History of Elven Writing Systems/First Age
Mode of Beleriand[edit | edit source]
When the Noldor came to Middle-earth, they were forbidden by King Elu Thingol to use Quenyaand were forced to adopt Sindarin. They adapted Tengwar to their new language, taking advantage of their inherent flexibility to other sounds, imitating maybe the way the Teleri of Aman represented the Telerin sounds that didn’t exist in Quenya. For some obscure reasons we do not know, they found the most usual tehta-mode inappropriate for Sindarin, and they took therefore also example of the original Fëanorian Quanta-Sarme, using distinct tengwar for vowels.
The Mode of Beleriand seems to have been held “traditionally” by the Noldor who were established in Eregion during the 2nd Age, as seen on the Moria Gate Inscription written by Celebrimbor. After Eregion was destroyed in SA 1697, the Noldor migrated to Imladris, where the Mode of Beleriand was perhaps used even till the 3rd Age. The only Beleriandic texts attested are the Moria Gate Inscription and A Elbereth Gilthoniel, the hymn of Imladris. Many of the tengwar haven’t been attested in those texts, and it’s uncertain if they were used at all.
It seems that Sindarin speakers found use only for 3 of the 5 témar. Of the Quessetéma, only Wilya is attested, as a final -u (spelled -w by Tolkien, in tîw). There is also an a-tengwa, not corresponding with any of the older ones known from Quenya. We don’t know if it was a new invention or imported from a Quenya semivowel unknown to us, but more probably it is the a-letter from Fëanor’s Quanta-Sarme.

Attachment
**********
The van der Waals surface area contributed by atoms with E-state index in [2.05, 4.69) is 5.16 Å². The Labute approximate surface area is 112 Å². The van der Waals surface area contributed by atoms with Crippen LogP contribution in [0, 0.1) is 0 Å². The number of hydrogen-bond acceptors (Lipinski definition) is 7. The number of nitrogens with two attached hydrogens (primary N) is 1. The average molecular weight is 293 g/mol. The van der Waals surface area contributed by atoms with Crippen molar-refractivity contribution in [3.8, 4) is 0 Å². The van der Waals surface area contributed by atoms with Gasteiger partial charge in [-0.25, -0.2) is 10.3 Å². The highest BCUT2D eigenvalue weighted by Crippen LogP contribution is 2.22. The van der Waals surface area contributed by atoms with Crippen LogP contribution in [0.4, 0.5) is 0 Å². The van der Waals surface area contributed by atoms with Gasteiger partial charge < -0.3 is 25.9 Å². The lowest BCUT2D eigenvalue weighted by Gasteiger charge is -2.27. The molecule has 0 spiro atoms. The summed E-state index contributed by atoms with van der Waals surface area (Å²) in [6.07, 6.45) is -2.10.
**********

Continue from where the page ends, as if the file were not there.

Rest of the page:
Since the vowels were separate letters, the carriers took vowel values too. The short carrier was for i, while in the King’s Letter, written in the later 'General Use with full writing', used in Arnor, we see the long carrier for the semiconsonantal initial sound y- (spelled i- by Tolkien, as in Ioreth). We don’t know if the latter was an Arnorian employment or was used even back in the original Beleriand Mode.
In the same text, we also find the w-tehta used over consonants as well for labialisation (edwen, which would be written here as l2èl6), since the Quessetéma was discarded. A tilde is used before stops for nasalisation, since Anto, Ampa etc. took different values.
Diphthongs were expressed by tehtar. Two overdots, maybe a remnant of the Tyelpetéma, used for -i in the diphthongs ai, ei and ui. Similarly for au (spelled -aw finally by Tolkien), we assume the w-tehta was used (caun, a]é6). ae is attested written with the separate letters for a and e, and maybe the same applies to the diphthong oe too. Another tehta was used to indicate long vowels, an acute accent called Andaith (á, ]R)
A well-known tehta that indicates long consonants, the under-tilde, wasn’t used. Long m and n were written with Malta and Númen (i.e., doubling of the lúva), while in the Moria Gate Inscription, other long consonants were written with two letters, so maybe this under-tilde wasn’t used earlier in Aman either, but is a later device.
In the King’s Letter, the letter of lenited m (mh) appears, which is a “nasal variant of v” or “spirant m”, but we don’t know its form in this mode.
Table[edit | edit source]
Notes[edit | edit source]
Tengwar Names: Even if we assume the names we know from Appendix E were the original ones used back in Aman, it is sure that the Sindarin users of the Sindarin modes changed their names, like any other race did according to their system. However, since those names are unknown, their known Quenya names will be used for these annotations.